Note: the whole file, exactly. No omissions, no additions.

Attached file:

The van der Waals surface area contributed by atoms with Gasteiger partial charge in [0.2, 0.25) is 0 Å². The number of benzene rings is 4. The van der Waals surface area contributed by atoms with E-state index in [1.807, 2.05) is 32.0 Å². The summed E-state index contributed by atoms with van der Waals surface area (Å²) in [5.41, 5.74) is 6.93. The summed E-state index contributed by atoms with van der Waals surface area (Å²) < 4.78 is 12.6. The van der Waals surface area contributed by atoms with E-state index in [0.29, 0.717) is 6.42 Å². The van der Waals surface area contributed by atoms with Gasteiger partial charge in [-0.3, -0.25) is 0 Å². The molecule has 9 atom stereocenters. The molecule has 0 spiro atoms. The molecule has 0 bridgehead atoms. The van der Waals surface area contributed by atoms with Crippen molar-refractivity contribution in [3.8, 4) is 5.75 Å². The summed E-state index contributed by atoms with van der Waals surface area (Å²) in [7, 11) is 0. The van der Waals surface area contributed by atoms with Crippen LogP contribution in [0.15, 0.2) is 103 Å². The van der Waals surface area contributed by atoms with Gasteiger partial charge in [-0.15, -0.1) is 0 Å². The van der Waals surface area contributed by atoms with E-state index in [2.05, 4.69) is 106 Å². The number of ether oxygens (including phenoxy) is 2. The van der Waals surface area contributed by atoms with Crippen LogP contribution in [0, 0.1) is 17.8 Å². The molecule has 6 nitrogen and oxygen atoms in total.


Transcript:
The van der Waals surface area contributed by atoms with Gasteiger partial charge in [0.2, 0.25) is 0 Å². The number of benzene rings is 4. The van der Waals surface area contributed by atoms with E-state index in [1.807, 2.05) is 32.0 Å². The summed E-state index contributed by atoms with van der Waals surface area (Å²) in [5.41, 5.74) is 6.93. The summed E-state index contributed by atoms with van der Waals surface area (Å²) < 4.78 is 12.6. The van der Waals surface area contributed by atoms with E-state index in [0.29, 0.717) is 6.42 Å². The van der Waals surface area contributed by atoms with Gasteiger partial charge in [-0.3, -0.25) is 0 Å². The molecule has 9 atom stereocenters. The molecule has 0 spiro atoms. The molecule has 0 bridgehead atoms. The van der Waals surface area contributed by atoms with Crippen molar-refractivity contribution in [3.8, 4) is 5.75 Å². The summed E-state index contributed by atoms with van der Waals surface area (Å²) in [7, 11) is 0. The van der Waals surface area contributed by atoms with Crippen LogP contribution in [0.15, 0.2) is 103 Å². The van der Waals surface area contributed by atoms with Gasteiger partial charge in [-0.15, -0.1) is 0 Å². The van der Waals surface area contributed by atoms with E-state index in [2.05, 4.69) is 106 Å². The number of ether oxygens (including phenoxy) is 2. The van der Waals surface area contributed by atoms with Crippen LogP contribution in [0, 0.1) is 17.8 Å². The molecule has 6 nitrogen and oxygen atoms in total.